Several leaders from 15 Asia Pacific countries, who signed the Regional Comprehensive Economic Partnership (RCEP) on Sunday, have praised what is being regarded as the world’s biggest trade pact.
RCEP members, which include 10 ASEAN members plus China, Japan, South Korea, Australia and New Zealand, represent 30% of world’s population and 28% of its economy. The purpose of the partnership is to reduce taxes on the trade in goods and remove nontariff barriers.
Japanese trade minister Hiroshi Kajiyama said the deal will create a set of “free and fair economic rules.” Chinese Premier Li Keqiang described the pact as “a ray of light and hope amid the clouds.”
The RCEP is widely regarded as a China-backed alternative to the Comprehensive and Progressive Agreement for Trans-Pacific Partnership (CPTPP), which covers 11 countries around the Pacific, but not China.
The agreement is a culmination of “eight years of negotiating with blood, sweat and tears,” Mohamed Azmin Ali, Malaysia’s international trade and industry minister, said.
After years of deep suspicion that China would dominate the trade club, intense squabbling over trade rules, and India dropping out of the negotiations, in the end, the RCEP is a rather simple agreement focused on the trade of goods.
But will the agreement enhance China’s global image at a time when Beijing is engaged in a trade war with the U.S.?
“The RCEP allows China to cast itself as a champion of globalization and multilateral cooperation. It also puts China in a better position to determine the rules governing regional trade,” said Gareth Leather, Senior Asia Economist, at Capital Economics.
Beijing is relieved that the new pact does not commit members to a significant opening up of services, liberalization of government procurement, or rollback of industrial policy, demands imposed on CPTTP members, Leather suggested.
The CPTPP replaced the U.S.-backed Trans-Pacific Partnership after the Trump administration walked out of it. Its members are Australia, Brunei, Chile, Japan, Malaysia, Mexico, New Zealand, Peru, Singapore and Vietnam.
The RCEP signing has raised questions about whether it would prompt the United States, under a President Joe Biden, to return to an international trade agreement like the CPTPP instead of remaining isolated.
“Given the massive challenges on the domestic front and preexisting concerns about the unequal benefits of free trade agreements, it's not obvious Biden will choose to join the revised CPTPP,” Matt Ferchen, head of Global China Research at the Berlin based think tank, Merics, told VOA.
“Yet the signing of RCEP will be a further spur to the U.S., and presumably to India, to not be left outside looking in at the largest trade agreements in the Indo-Pacific region,” he added.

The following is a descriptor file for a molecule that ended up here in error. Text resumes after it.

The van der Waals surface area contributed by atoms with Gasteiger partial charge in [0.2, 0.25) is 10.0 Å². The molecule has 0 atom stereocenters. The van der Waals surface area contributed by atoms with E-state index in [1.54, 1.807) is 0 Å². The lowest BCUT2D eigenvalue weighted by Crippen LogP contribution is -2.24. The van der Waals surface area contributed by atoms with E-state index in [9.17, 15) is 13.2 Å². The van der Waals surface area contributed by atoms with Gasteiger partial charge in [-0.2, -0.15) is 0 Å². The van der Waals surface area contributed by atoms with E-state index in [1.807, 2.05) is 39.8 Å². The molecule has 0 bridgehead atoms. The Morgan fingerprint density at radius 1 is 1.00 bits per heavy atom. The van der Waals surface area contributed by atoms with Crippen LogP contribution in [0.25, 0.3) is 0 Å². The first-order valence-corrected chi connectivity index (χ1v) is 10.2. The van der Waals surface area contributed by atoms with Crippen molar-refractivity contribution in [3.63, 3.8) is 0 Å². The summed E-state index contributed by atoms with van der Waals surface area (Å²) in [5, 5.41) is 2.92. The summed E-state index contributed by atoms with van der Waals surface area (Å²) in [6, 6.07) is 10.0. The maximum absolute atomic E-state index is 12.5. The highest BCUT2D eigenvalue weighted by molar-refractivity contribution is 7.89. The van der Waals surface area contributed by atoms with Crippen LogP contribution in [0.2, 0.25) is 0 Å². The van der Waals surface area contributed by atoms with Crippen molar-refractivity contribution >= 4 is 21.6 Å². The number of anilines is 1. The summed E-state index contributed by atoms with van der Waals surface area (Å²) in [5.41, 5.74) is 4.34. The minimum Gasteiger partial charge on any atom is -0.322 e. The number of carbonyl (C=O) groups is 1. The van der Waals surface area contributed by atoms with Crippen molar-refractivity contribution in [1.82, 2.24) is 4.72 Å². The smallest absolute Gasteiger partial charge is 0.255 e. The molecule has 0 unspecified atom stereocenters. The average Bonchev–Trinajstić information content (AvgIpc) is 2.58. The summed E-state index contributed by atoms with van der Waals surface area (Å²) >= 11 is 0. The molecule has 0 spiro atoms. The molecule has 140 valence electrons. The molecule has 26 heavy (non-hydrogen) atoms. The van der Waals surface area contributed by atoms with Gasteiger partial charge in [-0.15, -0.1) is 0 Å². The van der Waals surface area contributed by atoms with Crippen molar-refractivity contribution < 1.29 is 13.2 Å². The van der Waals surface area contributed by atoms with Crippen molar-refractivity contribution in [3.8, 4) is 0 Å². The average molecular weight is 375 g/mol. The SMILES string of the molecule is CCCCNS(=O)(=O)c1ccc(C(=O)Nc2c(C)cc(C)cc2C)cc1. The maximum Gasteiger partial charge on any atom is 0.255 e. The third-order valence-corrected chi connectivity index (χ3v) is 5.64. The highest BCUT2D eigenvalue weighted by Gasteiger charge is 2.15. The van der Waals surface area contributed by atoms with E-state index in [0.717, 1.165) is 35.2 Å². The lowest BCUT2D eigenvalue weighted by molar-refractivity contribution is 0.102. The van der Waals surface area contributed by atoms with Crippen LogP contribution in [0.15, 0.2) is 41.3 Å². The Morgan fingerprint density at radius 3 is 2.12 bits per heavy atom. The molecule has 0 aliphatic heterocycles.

Though signed with much fanfare, the RCEP leaves many thorny issues unsolved.
It does not deal with trade disputes among its member countries, such as China and Australia. It focuses on the exchange of goods but does not address trade in the services sector, which is growing faster worldwide than trade in goods.
“It does not address such major trade barriers as IP protection and state subsidies,” said Lester Ross, a partner in an international law firm, WilmerHale.
“It is also unclear whether RCEP will have any impact on coercive trade barriers imposed by a member state against another member state, like China’s recent restrictions on certain categories of goods from Australia,” he said.
Australia’s Trade Minister Simon Birmingham sees the RCEP as an opportunity to open the trade doors that China has shut. The deal puts the ball in China’s court to abide by not only the terms but the spirit of the new trade pact, he said. Australia hopes China will relax restrictions it has imposed on imports of certain Australian goods.
Though RCEP had helped reduce tariffs, smaller countries in the pact, like the 10 ASEAN members, have different reasons to worry. For instance, their dependence on China might increase although it is not clear if China will buy more of their products.
“Laos and Cambodia are already part of the ASEAN-China Free Trade Area, so RCEP won't necessarily imply a major change in trade barriers with China,” Ferchen said. The ASEAN members are Cambodia, Indonesia, Laos, Myanmar, the Philippines, Thailand, Brunei, Singapore, Malaysia and Vietnam.
“Their bigger challenges are being overly dependent both economically and geopolitically on China, especially at a time when U.S.-China strategic competition is rising in Southeast Asia and countries are being asked to choose sides,” he explained.
Chinese state media has seen in this an opportunity to pat the government’s back.
“The RCEP includes multiple U.S. allies; their agreement to the deal is an affirmation that China will remain an intrinsic economic partner for them and that the region will ultimately work and cooperate together,” CGTN, the state-owned broadcaster, said.
It would take some time before any country sees the benefits of the deal because nine of the 15 member nations have to ratify it before it takes effect.
"The economic benefits of the deal might only be marginal for South East Asia, but there are some interesting trade and tariff dynamics to watch for North East Asia," said Nick Marro at the Economist Intelligence Unit (EIU).
"Ratification will likely be tricky in national parliaments, owing to both anti-trade and anti-China sentiment," he said.